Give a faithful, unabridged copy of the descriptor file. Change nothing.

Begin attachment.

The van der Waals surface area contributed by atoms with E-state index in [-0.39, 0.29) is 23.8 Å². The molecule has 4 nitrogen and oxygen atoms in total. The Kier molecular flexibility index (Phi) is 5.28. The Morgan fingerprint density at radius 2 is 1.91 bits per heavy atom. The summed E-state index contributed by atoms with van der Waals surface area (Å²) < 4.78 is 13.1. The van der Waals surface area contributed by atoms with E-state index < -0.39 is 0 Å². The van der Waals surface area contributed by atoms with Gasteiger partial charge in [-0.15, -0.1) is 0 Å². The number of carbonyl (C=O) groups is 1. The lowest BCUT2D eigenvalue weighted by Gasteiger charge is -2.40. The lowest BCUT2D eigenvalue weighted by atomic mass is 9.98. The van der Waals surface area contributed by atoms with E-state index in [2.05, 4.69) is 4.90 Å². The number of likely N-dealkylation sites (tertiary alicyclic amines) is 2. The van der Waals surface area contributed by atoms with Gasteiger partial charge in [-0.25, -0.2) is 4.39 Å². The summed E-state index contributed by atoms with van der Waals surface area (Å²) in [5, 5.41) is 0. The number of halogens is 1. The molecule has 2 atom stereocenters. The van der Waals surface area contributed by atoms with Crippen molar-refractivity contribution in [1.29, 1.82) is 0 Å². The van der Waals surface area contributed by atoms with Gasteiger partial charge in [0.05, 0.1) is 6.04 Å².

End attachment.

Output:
The van der Waals surface area contributed by atoms with E-state index in [-0.39, 0.29) is 23.8 Å². The molecule has 4 nitrogen and oxygen atoms in total. The Kier molecular flexibility index (Phi) is 5.28. The Morgan fingerprint density at radius 2 is 1.91 bits per heavy atom. The summed E-state index contributed by atoms with van der Waals surface area (Å²) < 4.78 is 13.1. The van der Waals surface area contributed by atoms with E-state index < -0.39 is 0 Å². The van der Waals surface area contributed by atoms with Gasteiger partial charge in [-0.15, -0.1) is 0 Å². The number of carbonyl (C=O) groups is 1. The lowest BCUT2D eigenvalue weighted by Gasteiger charge is -2.40. The lowest BCUT2D eigenvalue weighted by atomic mass is 9.98. The van der Waals surface area contributed by atoms with E-state index in [2.05, 4.69) is 4.90 Å². The number of likely N-dealkylation sites (tertiary alicyclic amines) is 2. The van der Waals surface area contributed by atoms with Gasteiger partial charge in [-0.25, -0.2) is 4.39 Å². The summed E-state index contributed by atoms with van der Waals surface area (Å²) in [5, 5.41) is 0. The number of halogens is 1. The molecule has 2 atom stereocenters. The van der Waals surface area contributed by atoms with Crippen molar-refractivity contribution in [1.29, 1.82) is 0 Å². The van der Waals surface area contributed by atoms with Gasteiger partial charge in [0.05, 0.1) is 6.04 Å².